I never imagined it would ever happen to me, but it did on Oct 27, 2009. A massive bilateral pulmonary embolism happened to me. I remember that afternoon. I had no symptoms, except not being able to breathe. It was a struggle to go from my bedroom to my bathroom without having to stop to catch my breath. I went to an emergency doctor appointment and the doctor thought it was asthma. She gave me a breathing treatment and an inhaler. I went home and got in bed.
Next, I received a call from the hospital to come in immediately for a chest CT with contrast. I did, and after I was finished and on my way home, I got a call from my doctor who said to go back to the ER because I had massive bilateral pulmonary embolism. I rushed back and they were ready for me. Doctors and nurses, all rushing in with oxygen, lovenox shots and IV’s. They seemed to be panicking. I was given Morphine twice. I heard the doctors talking outside of my room, “put her on the pulmonary wing and take her vitals until she passes.” I was given a 30% chance to live.
And I did live….I lived….I survived. I was put on lovenox shots for ten days, then Coumadin. After four months, I was taken off the medications, tested and cleared. I thought to myself I just cheated death. I told myself never again would that happen to me.
But then it did.
On Oct 27, 2013, I was ready to board the jet to go to see someone, someone that is and has always been my life, besides my son. She asked me to get a chest x-ray because I was having trouble breathing. She could hear it. I was stubborn, but went to ER hoping to get out fast so I could board the jet.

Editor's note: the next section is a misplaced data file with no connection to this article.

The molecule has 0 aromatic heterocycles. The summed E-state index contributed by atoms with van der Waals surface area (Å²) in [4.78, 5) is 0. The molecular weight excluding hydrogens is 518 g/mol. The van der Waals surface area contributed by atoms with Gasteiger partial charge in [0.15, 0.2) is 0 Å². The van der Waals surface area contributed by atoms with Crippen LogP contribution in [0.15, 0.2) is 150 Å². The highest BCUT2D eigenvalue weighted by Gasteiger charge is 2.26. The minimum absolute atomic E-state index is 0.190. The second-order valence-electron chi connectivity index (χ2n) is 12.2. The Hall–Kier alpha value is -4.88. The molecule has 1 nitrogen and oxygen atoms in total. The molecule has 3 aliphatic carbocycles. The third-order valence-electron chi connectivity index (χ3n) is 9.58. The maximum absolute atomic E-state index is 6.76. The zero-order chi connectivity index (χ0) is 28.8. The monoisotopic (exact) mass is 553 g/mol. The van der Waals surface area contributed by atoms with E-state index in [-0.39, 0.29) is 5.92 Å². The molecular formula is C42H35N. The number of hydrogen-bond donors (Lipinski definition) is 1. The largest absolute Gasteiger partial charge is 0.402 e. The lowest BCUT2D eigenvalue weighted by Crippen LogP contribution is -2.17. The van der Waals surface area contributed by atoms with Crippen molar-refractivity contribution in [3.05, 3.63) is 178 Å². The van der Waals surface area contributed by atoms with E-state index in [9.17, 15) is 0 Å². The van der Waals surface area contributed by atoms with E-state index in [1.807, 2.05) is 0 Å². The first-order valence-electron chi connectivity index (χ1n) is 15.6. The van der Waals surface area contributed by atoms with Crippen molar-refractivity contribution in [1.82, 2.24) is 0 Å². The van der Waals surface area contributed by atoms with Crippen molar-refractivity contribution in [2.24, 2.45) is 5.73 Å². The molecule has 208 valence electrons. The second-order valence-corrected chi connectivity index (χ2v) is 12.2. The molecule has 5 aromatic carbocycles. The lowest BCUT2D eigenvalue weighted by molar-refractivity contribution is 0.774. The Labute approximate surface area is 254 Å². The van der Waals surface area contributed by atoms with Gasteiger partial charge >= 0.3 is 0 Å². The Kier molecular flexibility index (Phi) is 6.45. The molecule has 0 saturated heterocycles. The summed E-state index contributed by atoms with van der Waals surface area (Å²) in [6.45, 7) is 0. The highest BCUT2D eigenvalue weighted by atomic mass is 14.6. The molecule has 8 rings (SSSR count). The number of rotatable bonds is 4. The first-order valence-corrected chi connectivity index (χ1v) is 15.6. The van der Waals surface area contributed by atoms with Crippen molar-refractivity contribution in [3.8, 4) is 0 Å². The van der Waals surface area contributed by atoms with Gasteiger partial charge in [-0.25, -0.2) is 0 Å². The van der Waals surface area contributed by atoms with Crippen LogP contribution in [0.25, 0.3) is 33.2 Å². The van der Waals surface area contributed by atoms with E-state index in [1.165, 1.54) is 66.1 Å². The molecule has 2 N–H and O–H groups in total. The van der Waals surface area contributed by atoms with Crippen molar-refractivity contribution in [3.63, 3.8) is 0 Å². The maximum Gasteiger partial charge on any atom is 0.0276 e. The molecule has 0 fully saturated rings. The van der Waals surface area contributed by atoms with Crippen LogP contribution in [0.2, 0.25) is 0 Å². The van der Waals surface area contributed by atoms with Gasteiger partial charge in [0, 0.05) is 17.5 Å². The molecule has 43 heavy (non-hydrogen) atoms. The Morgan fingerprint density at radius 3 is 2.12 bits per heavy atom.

The doctor wanted a chest CT with contrast because of my PE history. I agreed but asked him to hurry. I had the CT done and waited back in my ER room. The doctor came back pretty fast and he sat and said “Well Kimmi,” and I thought “sweet, I am bailing.” Then the words that crushed my world came out of his mouth, “Sorry, but we are going to keep you for at least five days. You have massive bilateral pulmonary embolisms again.”
I remember putting my hands on my forehead and crying, “No it’s wrong read it again.”
He said, “I can show you.” My head was spinning. What do I do with my son? We are supposed to get on a private jet. The doctor, who was so kind and compassionate, said, “Kimmi you know you would of died if you got on the jet. You worked in the medical field, you know. You know it, don’t you?” I said, “Yes, I know I would of died if I got on the jet.”
This time it was worse – the pain, the fear, the constant worry that a clot would pass through my heart and into my lungs again. I am now a lifer on Coumadin. It is harder to keep my INR within range and I still feel pain in my calf that had the clot in it. I still experience shortness of breath and my o2 sats are at 86% most of the time. I am terrified, but I can’t live in that fear everyday. The stress is too much.
I want to say be aware know your body, don’t ignore the signs. Because clots kill, and all of a sudden at that. I am blessed to be here. I pray for those that survived like me, for those that didn’t get the chance too, and for those going through it right now.
I want to thank my very special someone for saving my life that evening. If not for her, I would not be here today; ALIVE, BREATHING AND LIVING. I love you with all of my heart and soul.
Kimmi (From California to Colorado where the doctors said I could never live)
Editor’s Note: Kimmi is a published author and has written a book of poetry about about life, loss, loneliness, appreciation and love called Layers of my Soul. You can find her work through Barnes & Noble and Amazon. You can also connect with Kimmi on Facebook or in the comments section below. Thank you, Kimmi, for sharing your story with BCRN!
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